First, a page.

Myth and reality: Nuclear energy costlier than solar power

Myth and reality: Nuclear energy costlier than solar power

The risks involved in construction, operation and costs of nuclear power plants are much higher

No longer. In a ‘historic crossover,’ the costs of solar photovoltaic systems have declined to the point where they are lower than the rising projected costs of new nuclear plants, according to a scientific paper.

“Solar photovoltaics have joined the ranks of lower-cost alternatives to new nuclear plants,” John O Blackburn, a professor of economics at Duke University, in North Carolina, and Sam Cunningham, a graduate student, wrote in the paper, “Solar and nuclear costs — the historic crossover.” This crossover occurred at 16 cents per kilowatt hour, they said.

While solar power costs have been declining, the costs of nuclear power have been rising inexorably over the past eight years, said Mark Cooper, senior fellow for economic analysis at the University of Vermont Law School’s Institute for Energy and Environment.
Estimates of construction costs — about $3 billion per reactor in 2002 — have been regularly revised upward to an average of about $10 billion per reactor, and the estimates are likely to keep rising, said Cooper, an analyst specialising in tracking nuclear power costs.

Identifying the real costs of competing energy technologies is complicated by the wide range of subsidies and tax breaks involved. As a result, American taxpayers and utility users could end up spending hundreds of billions, even trillions of dollars more than necessary to achieve an ample low-carbon energy supply, if legislative proposals before the US Congress lead to adoption of an ambitious nuclear development programme, he said in a report last November.

At the state level, the industry has also pressed the case for ‘construction work in progress’, a financing system that requires electricity users to pay for the cost of new reactors during their construction and sometimes before construction starts. With long construction periods and frequent delays, this can mean that electricity users start to pay higher prices as much as 12 years before the plants produce electricity.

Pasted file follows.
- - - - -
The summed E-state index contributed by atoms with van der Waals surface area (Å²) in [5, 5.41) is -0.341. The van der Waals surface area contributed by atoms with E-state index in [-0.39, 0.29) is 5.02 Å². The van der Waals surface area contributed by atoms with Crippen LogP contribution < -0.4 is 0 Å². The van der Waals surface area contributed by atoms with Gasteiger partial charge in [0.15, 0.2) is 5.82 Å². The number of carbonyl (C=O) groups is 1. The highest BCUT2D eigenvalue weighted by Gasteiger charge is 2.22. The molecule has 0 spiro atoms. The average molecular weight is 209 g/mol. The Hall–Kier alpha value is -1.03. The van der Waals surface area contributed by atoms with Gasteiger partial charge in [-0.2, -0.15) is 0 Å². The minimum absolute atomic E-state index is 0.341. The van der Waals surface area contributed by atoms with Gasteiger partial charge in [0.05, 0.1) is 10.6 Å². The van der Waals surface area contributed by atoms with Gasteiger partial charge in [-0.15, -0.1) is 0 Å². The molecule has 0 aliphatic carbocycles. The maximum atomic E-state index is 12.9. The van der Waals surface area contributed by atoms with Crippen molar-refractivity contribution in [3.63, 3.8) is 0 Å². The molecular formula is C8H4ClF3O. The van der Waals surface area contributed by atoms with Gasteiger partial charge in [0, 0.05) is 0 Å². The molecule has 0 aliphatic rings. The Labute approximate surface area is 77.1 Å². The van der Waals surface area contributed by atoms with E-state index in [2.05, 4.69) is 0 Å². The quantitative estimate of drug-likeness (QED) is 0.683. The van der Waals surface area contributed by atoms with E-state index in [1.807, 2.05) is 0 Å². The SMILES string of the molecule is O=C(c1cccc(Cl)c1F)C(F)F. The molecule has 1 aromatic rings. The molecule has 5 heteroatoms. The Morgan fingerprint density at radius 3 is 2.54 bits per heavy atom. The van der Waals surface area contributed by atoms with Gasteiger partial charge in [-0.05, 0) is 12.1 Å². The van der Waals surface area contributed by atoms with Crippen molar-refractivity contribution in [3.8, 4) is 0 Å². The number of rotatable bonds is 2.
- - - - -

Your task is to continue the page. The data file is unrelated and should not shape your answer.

Cooper said, “the utilities insist that the construction work in progress charged to ratepayers also include the return on equity that the utilities normally earn by taking the risk of building the plant — even though they have shifted the risk to the ratepayers. If the plant is not built or suffers cost overruns, the ratepayers will bear the burden.”
History suggests that the risk of this is not negligible. In 1985, ‘Forbes’ magazine dubbed the construction of the first generation of US nuclear plants “the largest managerial disaster in business history.”

The first round of plants resulted in write-offs through bankruptcies and ‘stranded costs’ — investments in existing power plants made uncompetitive by subsidised new ones — which essentially transferred nearly $100 billion in liabilities to electricity users, said Doug Koplow, an economist and founder of Earth Track, based in Cambridge, Massachusetts, which campaigns against subsidies it considers environmentally harmful. “Although the industry frequently points to its low operating costs as evidence of its market competitiveness, this economic structure is an artifact of large subsidies to capital, historical write-offs of capital, and ongoing subsidies to operating costs,” Koplow said.
Between 1943 and 1999 the US government paid nearly $151 billion, in 1999 dollars, in subsidies for wind, solar, and nuclear power, Marshall Goldberg of the Renewable Energy Policy Project, a research organisation in Washington, wrote in a July 2000 report. Of this total, 96.3 per cent went to nuclear power, the report said.